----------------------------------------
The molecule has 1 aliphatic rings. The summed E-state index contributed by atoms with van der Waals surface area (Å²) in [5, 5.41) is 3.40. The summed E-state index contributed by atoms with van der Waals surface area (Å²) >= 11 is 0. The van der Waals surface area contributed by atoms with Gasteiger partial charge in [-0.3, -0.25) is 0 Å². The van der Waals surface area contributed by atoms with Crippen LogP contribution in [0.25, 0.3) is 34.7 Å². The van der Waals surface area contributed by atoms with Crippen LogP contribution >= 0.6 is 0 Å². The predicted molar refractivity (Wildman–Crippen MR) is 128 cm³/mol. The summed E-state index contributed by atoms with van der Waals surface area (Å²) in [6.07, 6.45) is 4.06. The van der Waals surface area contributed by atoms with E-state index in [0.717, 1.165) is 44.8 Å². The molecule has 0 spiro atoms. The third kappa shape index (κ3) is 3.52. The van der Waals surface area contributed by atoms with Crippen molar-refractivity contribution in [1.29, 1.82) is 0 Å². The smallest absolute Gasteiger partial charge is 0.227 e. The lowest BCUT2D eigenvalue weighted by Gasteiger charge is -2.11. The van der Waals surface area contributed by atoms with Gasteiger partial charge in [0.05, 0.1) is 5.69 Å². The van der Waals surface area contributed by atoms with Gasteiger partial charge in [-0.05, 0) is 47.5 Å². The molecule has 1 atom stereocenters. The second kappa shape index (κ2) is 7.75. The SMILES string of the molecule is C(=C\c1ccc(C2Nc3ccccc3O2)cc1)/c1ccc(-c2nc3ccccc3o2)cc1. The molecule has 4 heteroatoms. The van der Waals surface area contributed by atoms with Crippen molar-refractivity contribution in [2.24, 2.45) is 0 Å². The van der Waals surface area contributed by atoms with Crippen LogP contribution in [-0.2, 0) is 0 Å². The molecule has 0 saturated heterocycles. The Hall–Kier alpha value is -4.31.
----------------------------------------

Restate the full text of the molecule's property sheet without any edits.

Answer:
The molecule has 1 aliphatic rings. The summed E-state index contributed by atoms with van der Waals surface area (Å²) in [5, 5.41) is 3.40. The summed E-state index contributed by atoms with van der Waals surface area (Å²) >= 11 is 0. The van der Waals surface area contributed by atoms with Gasteiger partial charge in [-0.3, -0.25) is 0 Å². The van der Waals surface area contributed by atoms with Crippen LogP contribution in [0.25, 0.3) is 34.7 Å². The van der Waals surface area contributed by atoms with Crippen LogP contribution >= 0.6 is 0 Å². The predicted molar refractivity (Wildman–Crippen MR) is 128 cm³/mol. The summed E-state index contributed by atoms with van der Waals surface area (Å²) in [6.07, 6.45) is 4.06. The van der Waals surface area contributed by atoms with E-state index in [0.717, 1.165) is 44.8 Å². The molecule has 0 spiro atoms. The third kappa shape index (κ3) is 3.52. The van der Waals surface area contributed by atoms with Crippen molar-refractivity contribution in [1.29, 1.82) is 0 Å². The smallest absolute Gasteiger partial charge is 0.227 e. The lowest BCUT2D eigenvalue weighted by Gasteiger charge is -2.11. The van der Waals surface area contributed by atoms with Gasteiger partial charge in [0.05, 0.1) is 5.69 Å². The van der Waals surface area contributed by atoms with Gasteiger partial charge in [-0.05, 0) is 47.5 Å². The molecule has 1 atom stereocenters. The second kappa shape index (κ2) is 7.75. The SMILES string of the molecule is C(=C\c1ccc(C2Nc3ccccc3O2)cc1)/c1ccc(-c2nc3ccccc3o2)cc1. The molecule has 4 heteroatoms. The van der Waals surface area contributed by atoms with Crippen molar-refractivity contribution in [2.24, 2.45) is 0 Å². The van der Waals surface area contributed by atoms with Crippen LogP contribution in [-0.2, 0) is 0 Å². The molecule has 0 saturated heterocycles. The Hall–Kier alpha value is -4.31.